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Home » Health Professionals » General Information » Difficult Clients » Suggestions for dealing with non worker difficulties

Suggestions for dealing with non worker difficulties

 

Skill Mismatch of the Health Professional with a complex case may need:


  • Acknowledgement of their  lack of knowledge in a particular area
  • Acceptance that they don’t know and have all the answers 
  • Willingness to systematically evaluate options – including handing the case over to another case manager, or treatment provider, seeking supervision and guidance, having a mentor, applying for and getting further training, changing your expectations of self
  • A decision to be made on  the best option 
  • Implementaion of the revised plan
  • Close monitoring and review

 

 

 

Rehabilitation or Treatment Provider’s expectations of self is also important. Some health Professionals believe they should be able to help every person. Quality of the involvement needs to be reviewed via:]

 

  • Self review
  • Peer support
  • A health Professionals own counselling/support
  • A change of attitude
  • An attempt to modify feelings, thoughts, expectations and interactions with worker– I should be able to get Mr Smith an outcome with everyone may not be realistic

 

Transference and Counter-Transference with stakeholders

 

Health professionals need to:

  • Recognize their own reactions  and the dynamics that are occurring
  • Be able to identify how and why feelings and responses occur
  • Undertake Self reviews
  • Discuss clients with peers
  • Attempt to modify feelings thoughts, expectations and interactions with stakeholders be they other treating professionsals, injured workers, insurers or employers.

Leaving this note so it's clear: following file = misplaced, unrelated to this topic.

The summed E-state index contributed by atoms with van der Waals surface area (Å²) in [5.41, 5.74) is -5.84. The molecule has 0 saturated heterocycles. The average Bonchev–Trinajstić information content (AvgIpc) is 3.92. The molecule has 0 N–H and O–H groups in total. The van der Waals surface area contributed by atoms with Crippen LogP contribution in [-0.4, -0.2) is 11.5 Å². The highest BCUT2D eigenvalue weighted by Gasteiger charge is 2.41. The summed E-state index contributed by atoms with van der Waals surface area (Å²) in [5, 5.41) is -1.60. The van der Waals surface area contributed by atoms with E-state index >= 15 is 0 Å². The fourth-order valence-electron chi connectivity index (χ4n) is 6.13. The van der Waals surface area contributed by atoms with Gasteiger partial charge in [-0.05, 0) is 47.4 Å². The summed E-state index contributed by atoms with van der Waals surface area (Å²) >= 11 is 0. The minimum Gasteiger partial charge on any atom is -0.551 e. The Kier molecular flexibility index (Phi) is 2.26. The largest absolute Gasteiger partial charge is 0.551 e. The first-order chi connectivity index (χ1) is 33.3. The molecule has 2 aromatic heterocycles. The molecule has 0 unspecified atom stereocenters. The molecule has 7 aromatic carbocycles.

Don't Blame the Worker and externalise your own inadequacies.

 

 Health Professionals need to:

 

  • Monitor their thoughts and reactions with injured workers
  • If extreme anger, compassion, defence, or fear about the client lead to thoughts and emotions continuing long after interaction, something unhealthy could be occuring for the health professional
  • Explore what is happening with their feeling? – Is it just a bad day? – Is it to do with the client and your unrealistic expectations?
  • Ask themselves questions such as  why am I having this reaction? – Am I burnt out, tired? It is easier to blame the client/patient
  • Explore the consequences of the reactions – e.g. if I do nothing today and keep my thoughts to myself, versus if I continue to feel and react this way then the behaviour may not facilitate the best outcome
  • Make changes as needed whether it be changing attitude, developing more knowledge, discussing with peers or supervisors.
  • Understand burnout may be a probable cause and learn more about it and options for doing something about it, does the health professional need a holiday?
  • Monitor and review their attempt to change

 

Conflict of roles and lack of resources to do the job of a health professional.

 

Again health Professionals need to:

 

  • Assess and analyse the situation – it is often advisable to discuss with peers and a trustworthy supervisor/mentor
  • Prioritise workloads
  • Use negotiating and diplomacy skills with resourcing issues and  assess the possibility of increased resources being allocated and request change
  • Have their own goals that are realistic and achievable given resources available
  • Try and have at least one, if not more staff who can back you up regarding resourcing problems or difficulties with particular situations and complexities that can arise.

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